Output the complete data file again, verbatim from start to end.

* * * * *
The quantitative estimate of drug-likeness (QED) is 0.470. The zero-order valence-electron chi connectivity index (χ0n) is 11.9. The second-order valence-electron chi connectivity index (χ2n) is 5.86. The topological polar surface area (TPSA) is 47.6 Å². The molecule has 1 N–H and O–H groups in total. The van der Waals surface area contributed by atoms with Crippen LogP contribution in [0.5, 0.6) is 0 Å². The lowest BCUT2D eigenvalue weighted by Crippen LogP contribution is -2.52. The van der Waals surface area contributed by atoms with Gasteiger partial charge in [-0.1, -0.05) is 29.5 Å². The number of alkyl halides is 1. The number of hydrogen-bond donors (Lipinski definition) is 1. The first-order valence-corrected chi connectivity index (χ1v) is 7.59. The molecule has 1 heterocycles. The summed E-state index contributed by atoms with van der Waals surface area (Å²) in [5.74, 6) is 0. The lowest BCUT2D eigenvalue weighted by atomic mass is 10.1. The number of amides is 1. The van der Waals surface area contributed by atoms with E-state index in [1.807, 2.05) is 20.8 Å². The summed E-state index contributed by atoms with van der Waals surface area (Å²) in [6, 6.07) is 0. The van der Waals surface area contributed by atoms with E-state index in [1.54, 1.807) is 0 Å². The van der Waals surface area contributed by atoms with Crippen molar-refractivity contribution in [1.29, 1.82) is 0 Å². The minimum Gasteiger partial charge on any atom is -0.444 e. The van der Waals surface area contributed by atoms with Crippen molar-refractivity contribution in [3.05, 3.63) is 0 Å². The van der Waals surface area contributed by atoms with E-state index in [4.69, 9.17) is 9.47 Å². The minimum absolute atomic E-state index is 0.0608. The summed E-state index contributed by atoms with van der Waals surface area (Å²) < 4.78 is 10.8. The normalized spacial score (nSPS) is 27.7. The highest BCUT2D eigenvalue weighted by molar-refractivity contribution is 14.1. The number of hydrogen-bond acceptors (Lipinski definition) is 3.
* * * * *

The quantitative estimate of drug-likeness (QED) is 0.470. The zero-order valence-electron chi connectivity index (χ0n) is 11.9. The second-order valence-electron chi connectivity index (χ2n) is 5.86. The topological polar surface area (TPSA) is 47.6 Å². The molecule has 1 N–H and O–H groups in total. The van der Waals surface area contributed by atoms with Crippen LogP contribution in [0.5, 0.6) is 0 Å². The lowest BCUT2D eigenvalue weighted by Crippen LogP contribution is -2.52. The van der Waals surface area contributed by atoms with Gasteiger partial charge in [-0.1, -0.05) is 29.5 Å². The number of alkyl halides is 1. The number of hydrogen-bond donors (Lipinski definition) is 1. The first-order valence-corrected chi connectivity index (χ1v) is 7.59. The molecule has 1 heterocycles. The summed E-state index contributed by atoms with van der Waals surface area (Å²) in [5.74, 6) is 0. The lowest BCUT2D eigenvalue weighted by atomic mass is 10.1. The number of amides is 1. The van der Waals surface area contributed by atoms with E-state index in [1.807, 2.05) is 20.8 Å². The summed E-state index contributed by atoms with van der Waals surface area (Å²) in [6, 6.07) is 0. The van der Waals surface area contributed by atoms with E-state index in [1.54, 1.807) is 0 Å². The van der Waals surface area contributed by atoms with Crippen molar-refractivity contribution in [1.29, 1.82) is 0 Å². The minimum Gasteiger partial charge on any atom is -0.444 e. The van der Waals surface area contributed by atoms with Crippen molar-refractivity contribution in [3.05, 3.63) is 0 Å². The van der Waals surface area contributed by atoms with E-state index in [4.69, 9.17) is 9.47 Å². The minimum absolute atomic E-state index is 0.0608. The summed E-state index contributed by atoms with van der Waals surface area (Å²) < 4.78 is 10.8. The normalized spacial score (nSPS) is 27.7. The highest BCUT2D eigenvalue weighted by molar-refractivity contribution is 14.1. The number of hydrogen-bond acceptors (Lipinski definition) is 3.